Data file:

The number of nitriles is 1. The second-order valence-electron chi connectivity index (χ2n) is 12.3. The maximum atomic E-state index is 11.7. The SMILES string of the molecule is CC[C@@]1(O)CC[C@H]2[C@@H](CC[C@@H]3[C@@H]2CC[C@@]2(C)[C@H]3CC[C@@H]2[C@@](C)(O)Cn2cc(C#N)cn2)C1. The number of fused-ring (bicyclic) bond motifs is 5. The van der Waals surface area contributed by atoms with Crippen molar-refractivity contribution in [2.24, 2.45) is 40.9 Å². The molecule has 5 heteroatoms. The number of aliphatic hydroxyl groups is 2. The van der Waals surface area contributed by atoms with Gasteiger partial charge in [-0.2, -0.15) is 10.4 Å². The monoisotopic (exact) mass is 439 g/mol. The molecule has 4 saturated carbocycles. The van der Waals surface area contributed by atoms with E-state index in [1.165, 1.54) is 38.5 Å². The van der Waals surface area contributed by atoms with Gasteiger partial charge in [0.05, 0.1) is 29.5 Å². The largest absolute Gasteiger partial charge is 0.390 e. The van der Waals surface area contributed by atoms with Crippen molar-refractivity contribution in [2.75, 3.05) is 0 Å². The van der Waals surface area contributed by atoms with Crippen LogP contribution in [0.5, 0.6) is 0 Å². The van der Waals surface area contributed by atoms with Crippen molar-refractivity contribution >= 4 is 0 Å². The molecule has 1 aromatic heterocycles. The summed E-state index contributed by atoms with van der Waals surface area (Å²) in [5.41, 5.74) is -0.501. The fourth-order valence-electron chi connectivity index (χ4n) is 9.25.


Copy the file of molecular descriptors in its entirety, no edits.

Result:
The number of nitriles is 1. The second-order valence-electron chi connectivity index (χ2n) is 12.3. The maximum atomic E-state index is 11.7. The SMILES string of the molecule is CC[C@@]1(O)CC[C@H]2[C@@H](CC[C@@H]3[C@@H]2CC[C@@]2(C)[C@H]3CC[C@@H]2[C@@](C)(O)Cn2cc(C#N)cn2)C1. The number of fused-ring (bicyclic) bond motifs is 5. The van der Waals surface area contributed by atoms with Crippen molar-refractivity contribution in [2.24, 2.45) is 40.9 Å². The molecule has 5 heteroatoms. The number of aliphatic hydroxyl groups is 2. The van der Waals surface area contributed by atoms with Gasteiger partial charge in [-0.2, -0.15) is 10.4 Å². The monoisotopic (exact) mass is 439 g/mol. The molecule has 4 saturated carbocycles. The van der Waals surface area contributed by atoms with E-state index in [1.165, 1.54) is 38.5 Å². The van der Waals surface area contributed by atoms with Gasteiger partial charge in [0.05, 0.1) is 29.5 Å². The largest absolute Gasteiger partial charge is 0.390 e. The van der Waals surface area contributed by atoms with Crippen molar-refractivity contribution in [2.75, 3.05) is 0 Å². The van der Waals surface area contributed by atoms with Crippen LogP contribution in [0.5, 0.6) is 0 Å². The van der Waals surface area contributed by atoms with Crippen molar-refractivity contribution >= 4 is 0 Å². The molecule has 1 aromatic heterocycles. The summed E-state index contributed by atoms with van der Waals surface area (Å²) in [5.41, 5.74) is -0.501. The fourth-order valence-electron chi connectivity index (χ4n) is 9.25.